James provided the initial funding – around £200,000 – to develop the proof of concept for Earth Rover. “It was the time when the Mars Rover was very much in the news, which did provide the inspiration for some of the design, as well as the name.”
In 2021, Earth Rover and Pollybell Farms teamed up with Agri EPI and NIAB in a £750,000, 18-month industrial research project, funded by Defra under its Transforming Food Production programme, delivered by Innovate UK. “This took the idea from concept to prototype. We also carried out the efficacy trials of the technology with NIAB and developed what the service would actually look like – we carried out interviews with other farmers.
The venture now has the backing of Mercia Asset management, and has developed the concept into two prototype units. There’s a team of eight, including Tomàs Pieras, Chief Technology Officer, who has developed the robotics and AI weed detection. “Earth Rover also has an R&D facility in Spain where we have been further developing CLAWS.”
The plan is to build the fleet up to a total of five units and run trials on a series of Pioneer farms in 2024. “We put a call out earlier this year, and the places are now all filled, but we’re always looking for more triallist farmers. The aim is for 2025 to be our first commercial season. So we’ll be selling the unit with a service and maintenance package,” explains James.
“The way I see it, up to this point farmers have just had two options for weed control – chemical and mechanical. We’ve now added a third – thermal.”
What is Concentrated Light Technology?
Ancient civilisations are known to have focused the power of the sun through concave reflection or refracted through glass to light fires for cooking and heating. The technology has seen considerable advances in recent years with the increase in renewable, solar power.
The essence of Concentrated Solar Power (CSP) lies in capturing and focusing sunlight to either generate electricity or to enhance the performance of solar arrays. Unlike traditional solar photovoltaic (PV) systems that convert sunlight directly into electricity, CSP focuses sunlight onto a receiver, which then converts the concentrated solar energy into heat. This heat can be used to generate electricity through a steam turbine or stored for later use in thermal energy storage systems.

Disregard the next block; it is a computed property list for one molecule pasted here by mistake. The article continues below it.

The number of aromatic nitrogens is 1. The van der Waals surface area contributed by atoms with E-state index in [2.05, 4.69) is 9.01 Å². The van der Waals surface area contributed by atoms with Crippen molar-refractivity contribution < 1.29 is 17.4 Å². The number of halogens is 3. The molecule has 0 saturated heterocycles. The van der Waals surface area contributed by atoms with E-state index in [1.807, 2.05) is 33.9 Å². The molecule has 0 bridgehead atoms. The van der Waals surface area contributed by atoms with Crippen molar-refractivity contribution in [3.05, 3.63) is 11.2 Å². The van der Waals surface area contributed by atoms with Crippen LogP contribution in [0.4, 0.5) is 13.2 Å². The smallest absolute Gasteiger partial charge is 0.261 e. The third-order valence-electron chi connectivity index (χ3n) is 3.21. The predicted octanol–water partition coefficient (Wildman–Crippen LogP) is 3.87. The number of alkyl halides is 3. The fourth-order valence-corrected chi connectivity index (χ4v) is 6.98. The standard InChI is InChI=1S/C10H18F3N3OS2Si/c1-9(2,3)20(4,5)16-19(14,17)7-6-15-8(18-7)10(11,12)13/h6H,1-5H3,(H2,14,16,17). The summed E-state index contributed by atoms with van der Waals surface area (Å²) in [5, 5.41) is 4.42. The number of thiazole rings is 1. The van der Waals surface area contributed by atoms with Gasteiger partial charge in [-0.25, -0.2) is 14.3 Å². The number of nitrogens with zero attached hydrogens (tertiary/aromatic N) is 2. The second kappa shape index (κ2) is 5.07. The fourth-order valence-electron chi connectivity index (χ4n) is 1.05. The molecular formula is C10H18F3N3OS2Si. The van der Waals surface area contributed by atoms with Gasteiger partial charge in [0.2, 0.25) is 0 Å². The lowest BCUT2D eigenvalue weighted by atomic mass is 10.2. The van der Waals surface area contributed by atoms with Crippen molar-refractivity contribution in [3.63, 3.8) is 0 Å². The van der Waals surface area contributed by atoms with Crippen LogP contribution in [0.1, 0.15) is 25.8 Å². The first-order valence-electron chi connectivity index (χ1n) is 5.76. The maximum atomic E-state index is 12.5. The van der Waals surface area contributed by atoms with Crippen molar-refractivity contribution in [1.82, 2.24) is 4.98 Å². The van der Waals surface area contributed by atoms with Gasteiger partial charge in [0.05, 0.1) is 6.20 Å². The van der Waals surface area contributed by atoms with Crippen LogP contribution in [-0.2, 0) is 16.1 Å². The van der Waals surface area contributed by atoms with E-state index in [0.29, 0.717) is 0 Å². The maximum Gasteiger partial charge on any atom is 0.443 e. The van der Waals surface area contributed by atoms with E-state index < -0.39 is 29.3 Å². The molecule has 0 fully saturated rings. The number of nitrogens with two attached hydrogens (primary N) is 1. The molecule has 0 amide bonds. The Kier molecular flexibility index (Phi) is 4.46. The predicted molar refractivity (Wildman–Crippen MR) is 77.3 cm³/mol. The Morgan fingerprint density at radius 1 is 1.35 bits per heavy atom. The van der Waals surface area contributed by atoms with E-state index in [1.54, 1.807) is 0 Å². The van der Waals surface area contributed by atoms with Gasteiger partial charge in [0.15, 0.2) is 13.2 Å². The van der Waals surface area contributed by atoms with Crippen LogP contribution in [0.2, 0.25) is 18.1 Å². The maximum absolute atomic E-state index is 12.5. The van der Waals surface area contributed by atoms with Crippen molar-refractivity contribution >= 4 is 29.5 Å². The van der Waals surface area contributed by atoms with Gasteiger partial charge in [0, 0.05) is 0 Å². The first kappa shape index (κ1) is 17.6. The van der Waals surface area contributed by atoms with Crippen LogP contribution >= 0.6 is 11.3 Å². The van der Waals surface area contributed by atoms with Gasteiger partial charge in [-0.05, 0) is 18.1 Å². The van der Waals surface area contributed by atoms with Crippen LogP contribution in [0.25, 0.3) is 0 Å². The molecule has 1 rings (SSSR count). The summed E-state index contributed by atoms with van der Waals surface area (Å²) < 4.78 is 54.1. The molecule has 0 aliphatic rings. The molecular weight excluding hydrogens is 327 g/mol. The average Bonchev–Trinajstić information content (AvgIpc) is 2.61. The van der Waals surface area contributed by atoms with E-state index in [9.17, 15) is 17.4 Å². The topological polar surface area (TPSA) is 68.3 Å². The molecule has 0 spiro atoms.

A similar effect is achieved by focusing light-emitting diodes (LED) into a small focal spot. Applications include medicine, cutting and engraving. LEDs inherently emit light under defined angles of radiation, minimizing divergence losses compared to conventional lighting systems that radiate light all around. This means the light can be intensely concentrated producing very high temperatures at the focal point.
The lure of lasers
US startup Carbon Robotics, based in Seattle, has introduced its LaserWeeder implement that fits to a three-point hitch. The 6m wide unit features 30 industrial carbon dioxide lasers, more than three times the number on its original self-driving autonomous LaserWeeder. This gives it a claimed output of about 0.8ha per hour.
The trailed unit draws its power from the tractor, identifies weeds and targets them for elimination. Lasers use thermal energy to destroy the meristem of the weed without damaging nearby crops or disturbing the soil.
Carbon Robotics says growers who use the implements are seeing up to 80% savings in weed management costs, with a break-even period of 2-3 years. It can eliminate up to 5000 weeds per minute, identifying 99% of weeds. The LaserWeeder can operate on over 40 crops and create and deploy new deep-learning crop models within 24 to 48 hours.
The company raised $30M in series C funding earlier this year, and has units active across 17 US states and three Canadian provinces.